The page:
Coronary Microvascular Disease | William G. & Mary A. Ryan Center for Heart & Vascular Medicine | Loyola Medicine

Coronary Microvascular Disease

Overview and Facts about Coronary Microvascular Disease

Coronary microvascular disease (MVD) is a problem with the heart’s smallest coronary arteries. These arteries supply blood flow to the heart. With coronary MVD, there is damage to the inside of the walls of these blood vessels, cutting off the blood supply and causing spasms.

This heart disease is also called small artery disease, or small vessel disease. It’s different from coronary heart disease, which is when the arteries in the heart become blocked because of plaque buildup.

Signs and Symptoms of Coronary Microvascular Disease

The most important sign of coronary microvascular disease to watch out for is chest pain, also known as angina. This pain will last for at least 10 minutes and often exceeds 30 minutes. It might feel like a pressure or squeezing in your chest, and can spread along your jaw, shoulders, arms, neck, and back.

Other symptoms of coronary MVD include:

  • Shortness of breath
  • Lack of energy
  • Feeling tired
  • Problems sleeping

Most of these symptoms appear during your daily routine, instead of when you ’re physically active.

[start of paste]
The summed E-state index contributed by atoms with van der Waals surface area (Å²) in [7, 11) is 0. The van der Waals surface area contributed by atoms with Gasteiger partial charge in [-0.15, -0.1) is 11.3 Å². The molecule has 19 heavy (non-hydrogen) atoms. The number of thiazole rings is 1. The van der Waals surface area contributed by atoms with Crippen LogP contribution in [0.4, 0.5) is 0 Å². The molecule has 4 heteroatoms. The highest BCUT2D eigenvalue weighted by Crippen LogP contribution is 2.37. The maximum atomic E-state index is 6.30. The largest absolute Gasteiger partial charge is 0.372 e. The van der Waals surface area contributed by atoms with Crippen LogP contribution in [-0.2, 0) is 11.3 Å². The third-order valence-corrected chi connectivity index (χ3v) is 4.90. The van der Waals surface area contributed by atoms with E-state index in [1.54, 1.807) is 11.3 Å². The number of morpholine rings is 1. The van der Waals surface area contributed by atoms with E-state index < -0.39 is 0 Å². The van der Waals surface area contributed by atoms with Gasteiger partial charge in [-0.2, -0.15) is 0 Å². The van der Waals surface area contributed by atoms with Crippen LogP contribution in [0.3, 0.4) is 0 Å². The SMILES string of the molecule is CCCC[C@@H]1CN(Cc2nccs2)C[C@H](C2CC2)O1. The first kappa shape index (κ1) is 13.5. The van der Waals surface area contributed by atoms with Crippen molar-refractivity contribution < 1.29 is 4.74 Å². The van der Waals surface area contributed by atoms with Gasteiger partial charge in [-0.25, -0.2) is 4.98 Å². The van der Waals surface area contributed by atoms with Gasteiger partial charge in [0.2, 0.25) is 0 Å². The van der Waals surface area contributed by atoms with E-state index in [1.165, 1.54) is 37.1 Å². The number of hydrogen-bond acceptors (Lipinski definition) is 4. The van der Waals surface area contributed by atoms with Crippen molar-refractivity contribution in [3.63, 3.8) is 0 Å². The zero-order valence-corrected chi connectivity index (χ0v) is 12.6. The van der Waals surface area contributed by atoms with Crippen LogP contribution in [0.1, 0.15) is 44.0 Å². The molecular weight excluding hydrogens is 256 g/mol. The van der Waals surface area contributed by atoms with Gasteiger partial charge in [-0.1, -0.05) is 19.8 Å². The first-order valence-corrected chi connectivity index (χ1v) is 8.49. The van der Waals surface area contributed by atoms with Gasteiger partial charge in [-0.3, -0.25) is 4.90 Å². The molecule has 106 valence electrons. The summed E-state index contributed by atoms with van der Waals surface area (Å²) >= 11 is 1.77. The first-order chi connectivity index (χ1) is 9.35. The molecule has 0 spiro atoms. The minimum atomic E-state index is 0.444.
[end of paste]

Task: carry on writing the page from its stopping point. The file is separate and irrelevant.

Causes and Risk Factors of Coronary Microvascular Disease

Doctors believe that coronary MVD is caused by many of the same risk factors as other heart conditions. These causes include:

Coronary microvascular disease has also been linked to low estrogen levels in women (whether due to stress or problems with the ovaries), anemia, and diseases that affect blood clotting.

Tests and Diagnosis of Coronary Microvascular Disease

First, your doctor will take a look at your medical history, conduct a physical exam, and order several diagnostic tests. These tests might include:

  • Cardiac MRI stress test, which is used to evaluate people suffering from chest pain.
  • Coronary angiography, which dyes the inside of your arteries so the doctor can see them better in an X-ray. This is the most common way to rule out coronary heart disease.
  • Stress testing, which lets a doctor see how blood flows through your heart while you are being physically active.

Your doctor will also do some tests to see if you have any of the risk factors for developing coronary MVD, including a test for anemia, high cholesterol, and diabetes.

Treatment and Care for Coronary Microvascular Disease

Treatment primarily involves relieving the pain associated with coronary MVD. It might include:

  • Medicines to lower your blood cholesterol.
  • Medicines to lower your blood pressure.
  • Nitroglycerin, which helps relax your blood vessels to improve blood flow.
  • Aspirin, which reduces the formation of blood clots and inflammation.

If your coronary MVD is caused by anemia, your doctor will recommend supplements, vitamins, or intravenous iron therapy to help your body produce more blood cells.